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How To Avoid Infection While Traveling By Airplane

On The Airplane

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Avoid blood clots

  • Walk around the cabin at least every 40 minutes. 
  • Light leg exercises will stimulate blood circulation. 
  • Loosen your clothing if it is tight. 

Do what you can to avoid getting an infection.

  • Wear an infection blocking face mask. 
    • A mask will likely feel strange at first, but you will get used to it.
    • Wash your hands thoroughly before taking the mask from its container and putting it on.
    • When you eat or drink:
      • If you take the mask off, place it in a germ free area.
      • Be sure to wash your hands thoroughly before touching your mask.
    • If the mask becomes moist, change it.
  • Avoid sitting next to anyone with a cough or cold. If you find yourself next to someone showing signs of illness, explain to a flight attendant that you need a change of seat. If there is room, he or she is likely to accommodate your needs. If the attendant is resistant, you may need to disclose your medical condition.
  • Stay hydrated. Drinking water and keeping nasal passages moist with a saline spray can reduce your risk of infection.
  • Restrooms are generally not sanitized during flights. To avoid infection, if you must use the restroom:
    • Wash your hands with soap and warm water for at least 20 seconds or use alcohol based sanitizer to disinfect your hands.
    • Use a tissue or paper towel when you have to touch anything in the bathroom such as the toilet lid, faucets and the door handle.
  • Disinfect tray tables.
  • Keep your hands away from your face. Wash your hands  or use a sanitizer often, but still keep them away from your face. No matter how often you clean them, it is difficult to keep hands from coming in contact with other people's germs. For instance, on the arm rests, the seat, blankets, pillows, or seat-back pockets.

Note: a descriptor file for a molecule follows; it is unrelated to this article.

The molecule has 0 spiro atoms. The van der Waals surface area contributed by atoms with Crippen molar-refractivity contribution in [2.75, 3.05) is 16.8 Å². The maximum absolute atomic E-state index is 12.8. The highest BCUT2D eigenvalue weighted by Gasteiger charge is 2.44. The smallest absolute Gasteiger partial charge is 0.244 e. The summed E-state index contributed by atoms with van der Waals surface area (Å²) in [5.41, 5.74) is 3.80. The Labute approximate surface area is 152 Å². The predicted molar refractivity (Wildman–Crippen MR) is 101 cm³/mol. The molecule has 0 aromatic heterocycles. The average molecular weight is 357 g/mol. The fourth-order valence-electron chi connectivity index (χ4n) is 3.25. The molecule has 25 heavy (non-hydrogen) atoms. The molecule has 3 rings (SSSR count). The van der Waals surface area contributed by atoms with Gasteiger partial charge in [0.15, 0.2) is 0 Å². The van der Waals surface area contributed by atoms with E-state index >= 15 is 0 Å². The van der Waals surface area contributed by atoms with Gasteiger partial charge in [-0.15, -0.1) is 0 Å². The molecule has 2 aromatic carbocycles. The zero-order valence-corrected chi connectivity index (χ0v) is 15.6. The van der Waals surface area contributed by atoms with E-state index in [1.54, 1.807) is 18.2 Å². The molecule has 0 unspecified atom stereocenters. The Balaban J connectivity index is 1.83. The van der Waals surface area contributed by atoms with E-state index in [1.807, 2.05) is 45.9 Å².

• Open your air vent, and aim it so it passes just in front of your face. Filtered airplane air can help direct airborne contagions away from you.
  • Don't use seat back pockets. Another person's personal items, including used tissues, may have been stored there.

On long flights, moisten mucous membranes by dabbing the immediate inside of each nostril with unmedicated petroleum jelly. This will help repel cold and flu viruses. If you can purchase unmedicated petroleum jelly before you fly, ask the flight attendant if he or she has something that could moisten your mucous membranes.

Only eat foods that are well cooked.

If you start to have a medical emergency, immediately contact a crew member.

While most staff are only trained in basic CPR and how to use a defribrillator, expect that most crew won't know much more than where the emergency medical equipment is stored. However, the crew can ask whether there are trained medical professionals on board who can help. Most U.S. airlines also have arrangements with medical institutions or private companies that provide in-flight medical advice in the event of an emergency.

If necessary, your flight can be diverted to an airport in an area in which you can receive approrpriate medical care.

Avoid dehydration

  • Drink lots of fluids, ideally 4-5 oz. per hour. Since it is sometimes impossible to get enough fluids while on the plane, consider buying a liter-sized bottle of water before you board. Since 2006, you will have to purchase the water after you clear security.
  • Avoid alcohol and caffeinated drinks. They increase dehydration.
  • The best liquids to drink are those without caffeine such as Ginger Ale, Lemon-lime soda, canned fruit juices and bottled water. Undistilled water may contain harmful bacteria. Always wipe the top of a bottle or can before drinking or pouring.

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